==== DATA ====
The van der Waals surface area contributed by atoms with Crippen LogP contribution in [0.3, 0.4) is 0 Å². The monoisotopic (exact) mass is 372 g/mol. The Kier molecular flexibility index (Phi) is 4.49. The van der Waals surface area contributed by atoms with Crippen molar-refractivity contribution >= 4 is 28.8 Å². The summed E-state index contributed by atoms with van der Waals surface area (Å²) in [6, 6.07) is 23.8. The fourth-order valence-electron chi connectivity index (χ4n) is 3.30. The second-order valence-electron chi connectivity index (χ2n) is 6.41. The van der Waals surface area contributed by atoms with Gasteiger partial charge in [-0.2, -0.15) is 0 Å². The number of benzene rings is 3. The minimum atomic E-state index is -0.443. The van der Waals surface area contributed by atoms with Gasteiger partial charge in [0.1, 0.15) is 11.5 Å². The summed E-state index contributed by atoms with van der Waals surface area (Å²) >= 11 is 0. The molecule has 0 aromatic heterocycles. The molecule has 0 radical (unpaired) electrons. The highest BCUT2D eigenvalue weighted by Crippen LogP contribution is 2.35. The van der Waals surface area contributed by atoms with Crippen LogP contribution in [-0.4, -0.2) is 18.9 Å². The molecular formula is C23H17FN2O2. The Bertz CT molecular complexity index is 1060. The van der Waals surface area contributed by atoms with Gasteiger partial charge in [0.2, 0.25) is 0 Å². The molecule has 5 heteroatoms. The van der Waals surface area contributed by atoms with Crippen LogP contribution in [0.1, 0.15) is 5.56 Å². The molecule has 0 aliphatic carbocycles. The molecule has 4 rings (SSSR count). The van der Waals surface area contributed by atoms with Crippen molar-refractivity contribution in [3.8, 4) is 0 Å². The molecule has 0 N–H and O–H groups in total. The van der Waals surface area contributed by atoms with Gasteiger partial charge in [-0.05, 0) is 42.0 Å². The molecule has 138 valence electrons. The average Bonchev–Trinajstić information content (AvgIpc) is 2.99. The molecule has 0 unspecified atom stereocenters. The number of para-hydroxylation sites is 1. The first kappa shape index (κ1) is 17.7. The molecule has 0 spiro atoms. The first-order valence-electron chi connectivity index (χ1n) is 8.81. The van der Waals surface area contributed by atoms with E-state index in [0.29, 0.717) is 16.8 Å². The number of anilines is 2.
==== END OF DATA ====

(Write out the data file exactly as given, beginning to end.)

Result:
The van der Waals surface area contributed by atoms with Crippen LogP contribution in [0.3, 0.4) is 0 Å². The monoisotopic (exact) mass is 372 g/mol. The Kier molecular flexibility index (Phi) is 4.49. The van der Waals surface area contributed by atoms with Crippen molar-refractivity contribution >= 4 is 28.8 Å². The summed E-state index contributed by atoms with van der Waals surface area (Å²) in [6, 6.07) is 23.8. The fourth-order valence-electron chi connectivity index (χ4n) is 3.30. The second-order valence-electron chi connectivity index (χ2n) is 6.41. The van der Waals surface area contributed by atoms with Gasteiger partial charge in [-0.2, -0.15) is 0 Å². The number of benzene rings is 3. The minimum atomic E-state index is -0.443. The van der Waals surface area contributed by atoms with Gasteiger partial charge in [0.1, 0.15) is 11.5 Å². The summed E-state index contributed by atoms with van der Waals surface area (Å²) >= 11 is 0. The molecule has 0 aromatic heterocycles. The molecule has 0 radical (unpaired) electrons. The highest BCUT2D eigenvalue weighted by Crippen LogP contribution is 2.35. The van der Waals surface area contributed by atoms with Crippen LogP contribution in [-0.4, -0.2) is 18.9 Å². The molecular formula is C23H17FN2O2. The Bertz CT molecular complexity index is 1060. The van der Waals surface area contributed by atoms with Gasteiger partial charge in [0.2, 0.25) is 0 Å². The molecule has 5 heteroatoms. The van der Waals surface area contributed by atoms with Crippen LogP contribution in [0.1, 0.15) is 5.56 Å². The molecule has 0 aliphatic carbocycles. The molecule has 4 rings (SSSR count). The van der Waals surface area contributed by atoms with Crippen molar-refractivity contribution in [3.8, 4) is 0 Å². The molecule has 0 N–H and O–H groups in total. The van der Waals surface area contributed by atoms with Gasteiger partial charge in [-0.05, 0) is 42.0 Å². The molecule has 138 valence electrons. The average Bonchev–Trinajstić information content (AvgIpc) is 2.99. The molecule has 0 unspecified atom stereocenters. The number of para-hydroxylation sites is 1. The first kappa shape index (κ1) is 17.7. The molecule has 0 spiro atoms. The first-order valence-electron chi connectivity index (χ1n) is 8.81. The van der Waals surface area contributed by atoms with E-state index in [0.29, 0.717) is 16.8 Å². The number of anilines is 2.